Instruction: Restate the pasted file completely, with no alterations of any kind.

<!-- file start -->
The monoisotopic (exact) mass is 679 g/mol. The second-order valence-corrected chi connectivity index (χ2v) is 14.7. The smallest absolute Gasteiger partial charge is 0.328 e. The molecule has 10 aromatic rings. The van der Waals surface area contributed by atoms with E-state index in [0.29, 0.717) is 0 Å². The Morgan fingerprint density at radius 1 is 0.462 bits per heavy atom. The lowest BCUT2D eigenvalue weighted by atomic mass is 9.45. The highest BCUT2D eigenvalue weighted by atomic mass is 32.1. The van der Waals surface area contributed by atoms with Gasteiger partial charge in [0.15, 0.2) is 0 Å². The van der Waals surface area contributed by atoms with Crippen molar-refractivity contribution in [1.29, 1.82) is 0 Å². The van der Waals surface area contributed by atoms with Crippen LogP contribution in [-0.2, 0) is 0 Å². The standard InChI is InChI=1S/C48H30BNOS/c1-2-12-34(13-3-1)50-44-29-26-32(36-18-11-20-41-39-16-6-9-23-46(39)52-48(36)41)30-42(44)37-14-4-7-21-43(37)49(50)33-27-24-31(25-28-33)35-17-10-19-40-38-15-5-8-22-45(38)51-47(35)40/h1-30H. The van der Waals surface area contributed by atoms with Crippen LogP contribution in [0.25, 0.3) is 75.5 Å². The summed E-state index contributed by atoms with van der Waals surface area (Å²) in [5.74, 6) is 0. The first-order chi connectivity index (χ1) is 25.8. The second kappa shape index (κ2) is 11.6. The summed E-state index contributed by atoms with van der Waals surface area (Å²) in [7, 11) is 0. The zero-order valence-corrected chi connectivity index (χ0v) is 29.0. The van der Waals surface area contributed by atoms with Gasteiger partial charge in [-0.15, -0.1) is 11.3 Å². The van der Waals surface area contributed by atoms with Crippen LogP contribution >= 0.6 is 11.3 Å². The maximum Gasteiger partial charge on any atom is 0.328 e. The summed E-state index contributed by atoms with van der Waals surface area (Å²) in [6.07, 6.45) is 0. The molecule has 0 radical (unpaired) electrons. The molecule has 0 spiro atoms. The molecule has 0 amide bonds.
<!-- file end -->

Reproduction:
The monoisotopic (exact) mass is 679 g/mol. The second-order valence-corrected chi connectivity index (χ2v) is 14.7. The smallest absolute Gasteiger partial charge is 0.328 e. The molecule has 10 aromatic rings. The van der Waals surface area contributed by atoms with E-state index in [0.29, 0.717) is 0 Å². The Morgan fingerprint density at radius 1 is 0.462 bits per heavy atom. The lowest BCUT2D eigenvalue weighted by atomic mass is 9.45. The highest BCUT2D eigenvalue weighted by atomic mass is 32.1. The van der Waals surface area contributed by atoms with Gasteiger partial charge in [0.15, 0.2) is 0 Å². The van der Waals surface area contributed by atoms with Crippen molar-refractivity contribution in [1.29, 1.82) is 0 Å². The van der Waals surface area contributed by atoms with Crippen LogP contribution in [-0.2, 0) is 0 Å². The standard InChI is InChI=1S/C48H30BNOS/c1-2-12-34(13-3-1)50-44-29-26-32(36-18-11-20-41-39-16-6-9-23-46(39)52-48(36)41)30-42(44)37-14-4-7-21-43(37)49(50)33-27-24-31(25-28-33)35-17-10-19-40-38-15-5-8-22-45(38)51-47(35)40/h1-30H. The van der Waals surface area contributed by atoms with Crippen LogP contribution in [0.25, 0.3) is 75.5 Å². The summed E-state index contributed by atoms with van der Waals surface area (Å²) in [5.74, 6) is 0. The first-order chi connectivity index (χ1) is 25.8. The second kappa shape index (κ2) is 11.6. The summed E-state index contributed by atoms with van der Waals surface area (Å²) in [7, 11) is 0. The zero-order valence-corrected chi connectivity index (χ0v) is 29.0. The van der Waals surface area contributed by atoms with Gasteiger partial charge in [-0.15, -0.1) is 11.3 Å². The van der Waals surface area contributed by atoms with Crippen LogP contribution >= 0.6 is 11.3 Å². The maximum Gasteiger partial charge on any atom is 0.328 e. The summed E-state index contributed by atoms with van der Waals surface area (Å²) in [6.07, 6.45) is 0. The molecule has 0 radical (unpaired) electrons. The molecule has 0 spiro atoms. The molecule has 0 amide bonds.